Strouse Law Milwaukee Bankruptcy Attorneys Will Help With
Our Experienced Bankruptcy Attorneys Will Help You with Handling Judgments
If you have an unpaid debt on your record. A creditor can file a lawsuit against in order to achieve a judgment. When a creditor has a judgment against you, it can impede many areas of your life. A judgment can give a creditor the capability to take money out of your bank account, prevent the sale of property until getting paid, garnish your wages or other actions not so pleasant. Filing chapter 7 or chapter 13 bankruptcy can help put you on a path to better financial well-being.
Say you’ve got what is called a “bad debt.” This means that you are more than 180 days past due on something. Then, your creditor notifies you that it is filing a lawsuit against you in order to obtain a judgment. At this point, you have an option to negotiate the amount with the creditor. However, many people disregard this type of notice and resign themselves to having a judgment on their record. The unfortuante part is that many people overlook the implications to this type of situation. When a judgment is filed, the creditor is allowed to add attorney fees and collection costs to the debt. To make matters worse, the creditor is also allowed to continually add interest to the debt until it is paid.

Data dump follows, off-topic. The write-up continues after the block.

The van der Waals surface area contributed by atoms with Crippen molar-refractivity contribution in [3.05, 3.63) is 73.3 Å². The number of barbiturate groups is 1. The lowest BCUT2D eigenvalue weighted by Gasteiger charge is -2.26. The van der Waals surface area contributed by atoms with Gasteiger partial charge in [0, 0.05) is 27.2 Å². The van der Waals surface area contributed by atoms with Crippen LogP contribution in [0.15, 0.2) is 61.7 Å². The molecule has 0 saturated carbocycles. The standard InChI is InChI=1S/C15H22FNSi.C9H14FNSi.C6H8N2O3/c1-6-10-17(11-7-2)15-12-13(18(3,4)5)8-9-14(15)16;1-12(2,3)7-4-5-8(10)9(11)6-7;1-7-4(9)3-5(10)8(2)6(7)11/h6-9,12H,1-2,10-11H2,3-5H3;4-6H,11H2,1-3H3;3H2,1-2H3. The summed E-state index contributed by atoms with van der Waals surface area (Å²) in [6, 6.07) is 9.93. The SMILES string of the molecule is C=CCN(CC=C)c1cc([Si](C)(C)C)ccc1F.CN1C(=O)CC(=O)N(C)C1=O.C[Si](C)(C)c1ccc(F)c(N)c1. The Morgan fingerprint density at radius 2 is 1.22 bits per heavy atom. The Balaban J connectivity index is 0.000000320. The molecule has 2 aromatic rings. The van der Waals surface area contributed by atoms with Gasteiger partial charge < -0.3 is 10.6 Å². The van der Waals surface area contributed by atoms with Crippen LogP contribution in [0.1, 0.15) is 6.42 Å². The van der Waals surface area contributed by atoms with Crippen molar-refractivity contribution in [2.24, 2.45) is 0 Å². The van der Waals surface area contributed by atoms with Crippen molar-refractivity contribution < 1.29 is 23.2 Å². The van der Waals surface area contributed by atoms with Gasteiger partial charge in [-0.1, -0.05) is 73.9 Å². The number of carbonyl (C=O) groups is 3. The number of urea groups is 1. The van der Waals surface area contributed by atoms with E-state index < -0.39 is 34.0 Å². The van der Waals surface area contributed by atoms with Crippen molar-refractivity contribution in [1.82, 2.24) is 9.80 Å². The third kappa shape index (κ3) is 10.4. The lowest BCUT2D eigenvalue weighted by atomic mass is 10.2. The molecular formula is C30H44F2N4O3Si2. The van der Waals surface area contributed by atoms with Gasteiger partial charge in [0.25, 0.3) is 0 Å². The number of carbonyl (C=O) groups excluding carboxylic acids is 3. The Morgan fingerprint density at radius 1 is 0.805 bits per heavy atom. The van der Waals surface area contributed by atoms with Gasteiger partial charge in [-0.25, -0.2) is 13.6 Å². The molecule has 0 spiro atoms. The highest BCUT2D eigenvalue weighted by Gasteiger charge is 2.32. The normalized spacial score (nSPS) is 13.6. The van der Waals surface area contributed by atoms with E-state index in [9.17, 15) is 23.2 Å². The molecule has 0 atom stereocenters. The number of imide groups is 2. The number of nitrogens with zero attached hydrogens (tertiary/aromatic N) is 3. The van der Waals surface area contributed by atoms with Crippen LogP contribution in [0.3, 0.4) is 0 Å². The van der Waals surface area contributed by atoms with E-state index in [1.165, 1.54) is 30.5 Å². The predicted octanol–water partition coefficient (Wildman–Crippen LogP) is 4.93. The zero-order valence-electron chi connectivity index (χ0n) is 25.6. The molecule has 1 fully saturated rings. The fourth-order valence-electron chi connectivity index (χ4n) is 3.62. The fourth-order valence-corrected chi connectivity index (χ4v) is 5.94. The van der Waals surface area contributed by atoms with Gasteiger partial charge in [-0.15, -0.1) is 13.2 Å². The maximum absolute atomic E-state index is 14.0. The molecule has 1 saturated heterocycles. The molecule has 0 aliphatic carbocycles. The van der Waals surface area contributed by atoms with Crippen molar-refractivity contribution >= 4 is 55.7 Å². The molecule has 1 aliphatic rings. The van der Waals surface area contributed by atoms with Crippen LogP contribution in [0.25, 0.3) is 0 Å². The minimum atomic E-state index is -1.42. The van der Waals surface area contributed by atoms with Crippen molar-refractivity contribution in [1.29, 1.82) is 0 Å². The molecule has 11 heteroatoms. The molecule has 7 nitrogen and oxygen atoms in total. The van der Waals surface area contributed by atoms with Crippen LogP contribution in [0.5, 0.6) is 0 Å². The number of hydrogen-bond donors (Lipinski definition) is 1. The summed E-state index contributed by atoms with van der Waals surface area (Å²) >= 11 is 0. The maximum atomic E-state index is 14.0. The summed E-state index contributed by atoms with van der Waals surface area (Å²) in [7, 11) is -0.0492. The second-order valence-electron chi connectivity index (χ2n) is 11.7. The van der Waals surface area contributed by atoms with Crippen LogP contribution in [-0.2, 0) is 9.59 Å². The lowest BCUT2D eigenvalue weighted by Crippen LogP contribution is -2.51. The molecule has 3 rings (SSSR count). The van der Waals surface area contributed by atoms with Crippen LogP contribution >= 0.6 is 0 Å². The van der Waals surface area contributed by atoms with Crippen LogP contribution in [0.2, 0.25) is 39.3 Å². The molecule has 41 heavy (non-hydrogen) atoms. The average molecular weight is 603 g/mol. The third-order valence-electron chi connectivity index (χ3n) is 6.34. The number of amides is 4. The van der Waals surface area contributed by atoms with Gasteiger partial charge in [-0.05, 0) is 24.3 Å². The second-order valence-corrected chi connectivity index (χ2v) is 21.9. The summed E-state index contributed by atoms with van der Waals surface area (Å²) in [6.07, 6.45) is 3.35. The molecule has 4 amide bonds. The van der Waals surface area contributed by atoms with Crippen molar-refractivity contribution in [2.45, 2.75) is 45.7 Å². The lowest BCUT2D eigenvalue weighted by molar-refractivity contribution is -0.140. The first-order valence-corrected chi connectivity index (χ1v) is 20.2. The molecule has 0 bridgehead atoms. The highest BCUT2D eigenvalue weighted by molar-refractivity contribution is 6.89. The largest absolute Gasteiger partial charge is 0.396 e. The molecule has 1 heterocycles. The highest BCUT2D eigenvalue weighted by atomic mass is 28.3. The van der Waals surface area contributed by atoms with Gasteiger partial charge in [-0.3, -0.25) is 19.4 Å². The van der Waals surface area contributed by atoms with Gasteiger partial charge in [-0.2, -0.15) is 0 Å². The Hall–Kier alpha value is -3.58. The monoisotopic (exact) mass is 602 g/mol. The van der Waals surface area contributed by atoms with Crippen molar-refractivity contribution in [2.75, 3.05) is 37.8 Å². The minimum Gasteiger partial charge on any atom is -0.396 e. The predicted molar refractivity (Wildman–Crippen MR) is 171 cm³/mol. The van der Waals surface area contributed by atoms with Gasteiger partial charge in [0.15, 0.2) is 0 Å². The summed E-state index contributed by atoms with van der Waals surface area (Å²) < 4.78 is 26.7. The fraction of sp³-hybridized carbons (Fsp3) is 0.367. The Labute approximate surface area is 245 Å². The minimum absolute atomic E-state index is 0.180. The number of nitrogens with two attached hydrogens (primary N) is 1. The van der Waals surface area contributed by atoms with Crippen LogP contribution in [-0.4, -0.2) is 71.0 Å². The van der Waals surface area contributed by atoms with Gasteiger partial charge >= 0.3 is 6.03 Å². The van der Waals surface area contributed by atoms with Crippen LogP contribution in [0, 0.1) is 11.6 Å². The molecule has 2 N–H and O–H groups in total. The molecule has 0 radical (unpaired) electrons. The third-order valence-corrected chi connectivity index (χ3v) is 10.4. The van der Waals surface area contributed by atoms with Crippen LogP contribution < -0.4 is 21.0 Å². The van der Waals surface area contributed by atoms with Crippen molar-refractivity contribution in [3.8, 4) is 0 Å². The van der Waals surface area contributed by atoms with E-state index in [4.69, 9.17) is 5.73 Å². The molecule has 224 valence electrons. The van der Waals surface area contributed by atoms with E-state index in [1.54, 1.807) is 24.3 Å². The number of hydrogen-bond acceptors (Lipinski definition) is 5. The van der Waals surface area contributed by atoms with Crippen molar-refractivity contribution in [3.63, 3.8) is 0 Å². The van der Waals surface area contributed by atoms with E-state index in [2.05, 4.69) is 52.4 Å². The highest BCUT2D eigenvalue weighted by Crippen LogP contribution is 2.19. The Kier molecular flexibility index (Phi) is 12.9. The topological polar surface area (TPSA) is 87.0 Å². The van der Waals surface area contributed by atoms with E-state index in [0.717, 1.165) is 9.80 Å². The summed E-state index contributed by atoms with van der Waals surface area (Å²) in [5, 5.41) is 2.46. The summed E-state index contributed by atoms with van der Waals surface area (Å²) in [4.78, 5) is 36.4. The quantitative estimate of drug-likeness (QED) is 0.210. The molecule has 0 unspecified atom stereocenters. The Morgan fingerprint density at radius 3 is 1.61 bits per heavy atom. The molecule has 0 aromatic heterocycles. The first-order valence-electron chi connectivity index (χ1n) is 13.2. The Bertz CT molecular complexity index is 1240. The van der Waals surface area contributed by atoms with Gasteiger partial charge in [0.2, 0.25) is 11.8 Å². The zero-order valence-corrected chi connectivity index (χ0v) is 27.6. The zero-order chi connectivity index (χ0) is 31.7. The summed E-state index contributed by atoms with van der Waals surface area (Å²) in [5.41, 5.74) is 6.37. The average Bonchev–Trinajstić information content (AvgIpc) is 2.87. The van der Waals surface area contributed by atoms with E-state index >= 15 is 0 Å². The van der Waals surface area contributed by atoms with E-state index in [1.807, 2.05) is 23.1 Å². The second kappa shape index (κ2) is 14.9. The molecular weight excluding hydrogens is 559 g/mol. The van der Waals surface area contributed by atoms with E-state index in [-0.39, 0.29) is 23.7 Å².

Some people think they can dodge the ramifications of such a debt. However, creditors will go to great lengths to collect a debt and have a number of avenues that they can use to achieve their goals. If your debt was from a credit card, you may think that the creditor is limited because it is unsecured. However, a creditor, through the courts, can seek to attach a judgment against property. This, in essence, makes the debt secured. That means if you try to sell a home or car you own, you may not be able to do so until you can prove that the judgment has been cleared. Or, chances are pretty good that your creditor may have bank account information for you either because it may have a copy of a check you have submitted in the past or because of information you may have added on a credit application. If a creditor knows where you bank, it may use a judgment go after money in your account. If that wasn’t enough, a creditor can also pursue your wages through a garnishment. See Stopping Garnishments for more information.
Chapter 7 bankruptcy can help remove judgments from your record and wipe out debts. Chapter 13 bankruptcy can set up a workable plan to pay back your debts and remove judgments from your record.
Getting judgments off your record are important. They can hurt your credit which results in higher interest rates, if you’re able to get credit at all. It also can limit your employability because some employers may restrict your security clearance with a judgment on your record. Additionally, because your credit gets affected, some insurance companies penalize you if you have bad credit so that ends up costing you more for auto, home or other insurance policies.